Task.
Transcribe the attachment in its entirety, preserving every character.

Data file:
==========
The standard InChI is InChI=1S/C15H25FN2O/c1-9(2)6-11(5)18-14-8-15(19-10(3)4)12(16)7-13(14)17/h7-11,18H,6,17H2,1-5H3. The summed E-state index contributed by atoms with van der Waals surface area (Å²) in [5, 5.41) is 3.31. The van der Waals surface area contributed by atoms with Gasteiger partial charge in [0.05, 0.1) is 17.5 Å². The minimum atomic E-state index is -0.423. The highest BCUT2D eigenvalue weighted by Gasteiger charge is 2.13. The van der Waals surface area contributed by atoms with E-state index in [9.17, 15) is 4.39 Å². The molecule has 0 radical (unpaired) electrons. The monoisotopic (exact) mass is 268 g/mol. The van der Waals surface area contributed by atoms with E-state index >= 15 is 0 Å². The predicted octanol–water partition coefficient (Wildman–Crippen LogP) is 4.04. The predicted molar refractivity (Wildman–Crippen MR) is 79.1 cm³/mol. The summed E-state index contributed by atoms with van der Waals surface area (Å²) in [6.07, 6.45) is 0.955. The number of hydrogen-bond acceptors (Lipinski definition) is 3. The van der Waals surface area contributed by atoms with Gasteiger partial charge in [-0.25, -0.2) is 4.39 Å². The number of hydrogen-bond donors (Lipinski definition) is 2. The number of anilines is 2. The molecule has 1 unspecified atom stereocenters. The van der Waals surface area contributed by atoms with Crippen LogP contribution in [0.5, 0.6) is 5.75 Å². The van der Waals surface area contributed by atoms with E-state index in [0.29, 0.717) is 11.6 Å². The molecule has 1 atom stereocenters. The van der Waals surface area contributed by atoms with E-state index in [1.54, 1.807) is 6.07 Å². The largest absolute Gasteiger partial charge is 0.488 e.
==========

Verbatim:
The standard InChI is InChI=1S/C15H25FN2O/c1-9(2)6-11(5)18-14-8-15(19-10(3)4)12(16)7-13(14)17/h7-11,18H,6,17H2,1-5H3. The summed E-state index contributed by atoms with van der Waals surface area (Å²) in [5, 5.41) is 3.31. The van der Waals surface area contributed by atoms with Gasteiger partial charge in [0.05, 0.1) is 17.5 Å². The minimum atomic E-state index is -0.423. The highest BCUT2D eigenvalue weighted by Gasteiger charge is 2.13. The van der Waals surface area contributed by atoms with E-state index in [9.17, 15) is 4.39 Å². The molecule has 0 radical (unpaired) electrons. The monoisotopic (exact) mass is 268 g/mol. The van der Waals surface area contributed by atoms with E-state index >= 15 is 0 Å². The predicted octanol–water partition coefficient (Wildman–Crippen LogP) is 4.04. The predicted molar refractivity (Wildman–Crippen MR) is 79.1 cm³/mol. The summed E-state index contributed by atoms with van der Waals surface area (Å²) in [6.07, 6.45) is 0.955. The number of hydrogen-bond acceptors (Lipinski definition) is 3. The van der Waals surface area contributed by atoms with Gasteiger partial charge in [-0.25, -0.2) is 4.39 Å². The number of hydrogen-bond donors (Lipinski definition) is 2. The number of anilines is 2. The molecule has 1 unspecified atom stereocenters. The van der Waals surface area contributed by atoms with Crippen LogP contribution in [0.5, 0.6) is 5.75 Å². The van der Waals surface area contributed by atoms with E-state index in [0.29, 0.717) is 11.6 Å². The molecule has 1 atom stereocenters. The van der Waals surface area contributed by atoms with E-state index in [1.54, 1.807) is 6.07 Å². The largest absolute Gasteiger partial charge is 0.488 e.